Open Access Research article

Respiratory symptoms among infants at risk for asthma: association with surfactant protein A haplotypes

Melinda M Pettigrew*, Janneane F Gent, Yong Zhu, Elizabeth W Triche, Kathleen D Belanger, Theodore R Holford, Michael B Bracken and Brian P Leaderer

Author Affiliations

Yale Center for Perinatal, Pediatric and Environmental Epidemiology, Department of Epidemiology and Public Health, Yale University School of Medicine, New Haven, CT, USA

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BMC Medical Genetics 2007, 8:15  doi:10.1186/1471-2350-8-15

Published: 2 April 2007

Abstract

Background

We examined the association between single nucleotide polymorphisms (SNPs) in loci encoding surfactant protein A (SFTPA) and risk of wheeze and persistent cough during the first year of life among a cohort of infants at risk for developing asthma.

Methods

Between September 1996 and December 1998, mothers of newborn infants were invited to participate if they had an older child with clinician-diagnosed asthma. Each mother was given a standardized questionnaire within 4 months of her infant's birth. Infant respiratory symptoms were collected during quarterly telephone interviews at 6, 9 and 12 months of age. Due to the association of SFTPA polymorphisms and race/ethnicity, analyses were restricted to 221 white infants for whom whole blood and respiratory data were available. Ordered logistic regression models were used to examine the association between respiratory symptom frequency and SFTPA haplotypes.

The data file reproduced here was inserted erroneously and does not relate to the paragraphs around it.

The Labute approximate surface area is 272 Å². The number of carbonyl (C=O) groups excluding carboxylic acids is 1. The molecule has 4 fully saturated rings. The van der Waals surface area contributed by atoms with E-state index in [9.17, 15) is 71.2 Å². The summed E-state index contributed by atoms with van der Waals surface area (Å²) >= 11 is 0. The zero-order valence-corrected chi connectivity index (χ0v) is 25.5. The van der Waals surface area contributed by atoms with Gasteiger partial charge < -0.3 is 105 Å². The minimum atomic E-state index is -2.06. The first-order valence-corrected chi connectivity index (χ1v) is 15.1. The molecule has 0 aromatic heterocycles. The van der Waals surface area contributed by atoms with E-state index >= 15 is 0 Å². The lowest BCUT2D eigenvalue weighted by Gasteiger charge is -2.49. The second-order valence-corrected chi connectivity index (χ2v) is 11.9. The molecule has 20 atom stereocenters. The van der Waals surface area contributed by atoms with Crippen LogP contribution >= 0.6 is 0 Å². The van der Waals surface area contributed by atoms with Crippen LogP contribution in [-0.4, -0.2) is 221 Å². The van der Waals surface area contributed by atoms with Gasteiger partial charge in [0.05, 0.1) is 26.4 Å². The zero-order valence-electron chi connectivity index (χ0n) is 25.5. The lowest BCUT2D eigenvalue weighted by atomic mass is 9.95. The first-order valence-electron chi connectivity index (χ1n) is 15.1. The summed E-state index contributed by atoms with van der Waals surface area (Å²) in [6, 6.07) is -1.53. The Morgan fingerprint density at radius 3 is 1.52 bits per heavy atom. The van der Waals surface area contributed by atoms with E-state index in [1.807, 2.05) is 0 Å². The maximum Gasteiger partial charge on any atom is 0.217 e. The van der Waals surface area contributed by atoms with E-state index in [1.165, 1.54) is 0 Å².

Results

The 6A allele haplotype of SFTPA1, with an estimated frequency of 6% among our study infants, was associated with an increased risk of persistent cough (OR 3.69, 95% CI 1.71, 7.98) and wheeze (OR 4.72, 95% CI 2.20, 10.11). The 6A/1A haplotype of SFTPA, found among approximately 5% of the infants, was associated with an increased risk of persistent cough (OR 3.20, 95% CI 1.39, 7.36) and wheeze (OR 3.25, 95% CI 1.43, 7.37).

Conclusion

Polymorphisms within SFTPA loci may be associated with wheeze and persistent cough in white infants at risk for asthma. These associations require replication and exploration in other ethnic/racial groups.